Friday, 18 October 2019

Problems on a dark road and A look at our ego-centric world

On our trip in the South of France we got stuck in the darkness not finding one of the resorts where we had booked to stay for a week. The four "alarm"lights were put on flickering whilst I went out of the car for searching someone who could help us.
My wife and the dog stayed in the car and got middle fingers up from drivers speeding along our car and having their horns blast. After more than twenty minutes there was some car stopping; Out came an African 'rapper' who was friendly to help us on our way.

Were there no French people willing to stop because of fear? Did they not want to have a confrontation in the full darkness of the late evening?
Or was it fear of judgment, guilt, shame, blame – all forms of attack that drove them to quickly pass the car which had surprised them in the middle of the night?

Clearly ego believes that by giving one loses what is given and today people prefer only to receive and not to give away. They were eager to have the horns blow, and give us the idea that we were a danger on the road. (Which we were in a certain way, there in the full darkness.)

But how does it come that it took such a long time before someone was willing to help? Flickering danger lights had to give a sign that we were in need. Though a confrontation with someone in need does not seem to be something a West-European wants to be to come in contact with in these times of abundance, where not many want to share with others. Imagine that we would ask something they had to share?
The speeding drivers wanted to make us feel that we had to be crazy to stand still in the darkness. Their ego was so quick to pass judgment and offer guilt, and in a certain way they succeeded by the amount of cars and noise they made to give us that annoyed feeling of stupidity and fear.

Perhaps their ego believes that making others guilty cleanses one of one’s own guilt. It projects hate in an effort to purge hate. The ego’s automatic form of defence is attack. It reasons that the more it attacks the less liable to attack it becomes.  What it gives, it loses.

That is one of the great problems of our society today. The individuals their ego has grown so much, there is no place for an other human being nor for some divine Creator. They want to be their own boss and to be in full control themselves.

"Leave the other person alone with problems and don't worry about what may have happened,"
 they think and continue their selfish path.

Thursday, 5 September 2019

Jahushua, Joshua, Jeshua or Jesus an Immanuel or God with us an incarnated God or a human being?

There are several people who claim that Jesus is Gos entre autre because he is called Immanuel and Jesus. They seem to forget that before and after Jesus was born there have been other people with the same name.

The name of Jesus is not the original name of the Nazarene master teacher. His real Hebrew name is Jeshua, a short form or nickname for Jehashua or in old spelling Yahushua. Jeshua is actually the same Hebrew name as Joshua which comes from Je-ho-shua and which means “God saves”.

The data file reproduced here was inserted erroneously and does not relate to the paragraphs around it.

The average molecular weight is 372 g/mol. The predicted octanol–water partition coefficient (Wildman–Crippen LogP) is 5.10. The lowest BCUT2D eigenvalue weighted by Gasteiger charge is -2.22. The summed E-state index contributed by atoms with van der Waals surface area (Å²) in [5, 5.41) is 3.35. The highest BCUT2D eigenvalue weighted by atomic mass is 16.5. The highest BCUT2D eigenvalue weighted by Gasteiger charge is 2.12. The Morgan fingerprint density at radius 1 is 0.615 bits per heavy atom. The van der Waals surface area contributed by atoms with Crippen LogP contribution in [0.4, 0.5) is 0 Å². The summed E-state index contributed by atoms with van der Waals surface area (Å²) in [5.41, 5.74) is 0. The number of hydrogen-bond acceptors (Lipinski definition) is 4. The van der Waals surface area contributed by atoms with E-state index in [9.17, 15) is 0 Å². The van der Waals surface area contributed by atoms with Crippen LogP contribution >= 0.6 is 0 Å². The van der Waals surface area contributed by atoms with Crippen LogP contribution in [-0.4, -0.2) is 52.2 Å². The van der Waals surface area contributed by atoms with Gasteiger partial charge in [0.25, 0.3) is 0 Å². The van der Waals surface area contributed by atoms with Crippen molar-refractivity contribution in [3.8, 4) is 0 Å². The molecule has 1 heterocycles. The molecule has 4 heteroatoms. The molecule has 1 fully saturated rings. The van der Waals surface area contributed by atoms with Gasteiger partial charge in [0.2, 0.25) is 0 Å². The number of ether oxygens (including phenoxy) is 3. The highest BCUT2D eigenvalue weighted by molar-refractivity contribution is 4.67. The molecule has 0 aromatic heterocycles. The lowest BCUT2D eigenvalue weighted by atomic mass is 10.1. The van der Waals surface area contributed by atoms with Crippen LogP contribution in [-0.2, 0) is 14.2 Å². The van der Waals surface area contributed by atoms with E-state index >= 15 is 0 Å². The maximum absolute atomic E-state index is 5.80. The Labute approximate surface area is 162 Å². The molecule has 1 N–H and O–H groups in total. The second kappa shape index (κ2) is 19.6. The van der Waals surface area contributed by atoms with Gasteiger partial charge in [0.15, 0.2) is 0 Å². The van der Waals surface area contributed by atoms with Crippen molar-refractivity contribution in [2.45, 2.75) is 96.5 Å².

It is not because parents where caling their chil Immanuel or Emmanuel, wich means “God with us” that they would have been convinced that their child would be God having come in their family. All those Immanels and Immanuels are not an incarnation of God, like so many Christians want us to believe.

It is interesting as a sideline to note that Joshua is renamed by Moses from his original name which means “He saves” to “God saves” presumably to underline that it is God that saves not man:

“And Moses called Hoshea the son of Nun Joshua” (Nu 13:16).

The Jeshua born in Bethlehem, brought up in Nazareth and teaching a lot in Galilee, who lived in that region at the same time as the rebellious gangleader who lived in the mountaincaves and had the same first name Jeshua (or if you prefer Jesus) was, like the rebel not God incarnated because of his name. Because then God would have been walking at least in two people, the rebellious rabbi or master teacher Jesus and the political rebel, Jesus who fought against the Roman invaders.

The fighter Jeshua or Jesus was hoping to save his  people from the Romans. The prophet Jeshua who taught about love, wanted to save all people from the curse of death. Both could be considered saviours, though non of them was the Saviour God. Both could exist or be there at the same time in the same region. Both could be seen and heard about by many. Several people had put their hope on one or the other man with the name Jeshua (God saves) looking forward to be saved from Roman tirrany. It was because God allowed them to be there, that they could be there.

People can help others and even can save lives of others (like surgeons and first aid workers do), but in the end it is always because God allows those people to be there and to have such gifts to save some one. Without God nobody can do something, or save someone.

The name Jeshua or Jesus was and is still given by people to honour God and to show Him gratitude. But that name does not indicate that Jesus or Chesu of the first century of this Common Era would have been God having come in the flesh. The same, all those who, today, are called or have the name Immanuel, Emmanuel, Jesus, Jezus, Chesu, Jeshua, Jahushua, etc. are not a god or the God incarnated, but are simply human beings of flesh and blood.

After his death and resurrection Jesus (Jeshua) showed his wounds as a proof he was the man of flesh and blood who was prevoiously impaled, and the proof he was not a spirit,like his heavenly Father Who is a Spirit.